Home > Legal Library > Article




Join Matindale-Hubbell Connected


Compulsory Country of Origin Marking in EU (2)?




by:
Martin Ouwehand
Greenberg Traurig, LLP - Amsterdam Office

 
May 30, 2011

Previously published on May 26, 2011

In our December 2010 issue, the possible implementation of a mandatory EU country of origin marking scheme on certain products, including footwear and textile products, was discussed. This plan has been on the table for many years now but at the end of last year, some movement could be detected. Currently, there are no harmonized EU laws but companies are free to label their products with the country of origin. If they do so, the information on the label should be accurate and correct.

As the Commission’s proposal proved (and still proves-)controversial for some European Member States, the European Council did not (yet) agree on the requirement to be formalized. A second-reading agreement was reached between the Parliament and the Council of Ministers. Also, the Council requested the Commission present a study — to be completed by September 30, 2013 — on the feasibility of an country of origin labelling scheme. Part of the study will also focus on new technologies for labelling, the feasibility of harmonizing care labelling requirements as well as the use of hazardous substances, specifically to establish whether there is a causal link between allergic reactions and chemical substances used in textile products.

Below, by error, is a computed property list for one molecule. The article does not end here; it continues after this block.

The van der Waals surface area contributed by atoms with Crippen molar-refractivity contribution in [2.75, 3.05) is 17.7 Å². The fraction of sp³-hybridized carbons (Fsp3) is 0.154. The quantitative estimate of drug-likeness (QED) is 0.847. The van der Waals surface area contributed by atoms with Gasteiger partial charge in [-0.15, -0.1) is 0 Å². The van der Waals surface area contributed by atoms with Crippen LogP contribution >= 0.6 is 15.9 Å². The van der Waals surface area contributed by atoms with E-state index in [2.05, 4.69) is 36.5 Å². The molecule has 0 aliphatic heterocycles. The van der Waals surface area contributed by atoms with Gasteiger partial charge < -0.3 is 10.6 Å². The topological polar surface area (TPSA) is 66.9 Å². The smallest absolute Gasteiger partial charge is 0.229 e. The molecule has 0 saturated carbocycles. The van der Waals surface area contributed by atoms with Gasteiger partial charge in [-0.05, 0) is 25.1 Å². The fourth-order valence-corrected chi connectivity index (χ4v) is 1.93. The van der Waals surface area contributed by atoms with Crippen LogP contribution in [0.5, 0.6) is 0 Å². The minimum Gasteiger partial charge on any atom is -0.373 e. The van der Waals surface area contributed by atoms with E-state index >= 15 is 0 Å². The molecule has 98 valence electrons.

In the meantime, the Parliament did approve the implementation of mandatory labelling requirements of fur and leather parts that are used in textile products. Soon, any use of animal derived materials will need to be clearly marked on the product labels of textile products. In order to distinguish between — for example — real fur and fake fur, textile products containing such products should be labelled “contains non-textile parts of animal origin”. After the Parliament’s approval on the above topic, the new textile labelling rules are still to be formally signed by the Member States, after which a Regulation will be published in the Official Journal of the European Union. It appears that a 2½ year transition period will apply for the industry to adapt to the new requirements.



 

The views expressed in this document are solely the views of the author and not Martindale-Hubbell. This document is intended for informational purposes only and is not legal advice or a substitute for consultation with a licensed legal professional in a particular case or circumstance.
 

View More Library Documents By...

 
 
Greenberg Traurig, LLP Overview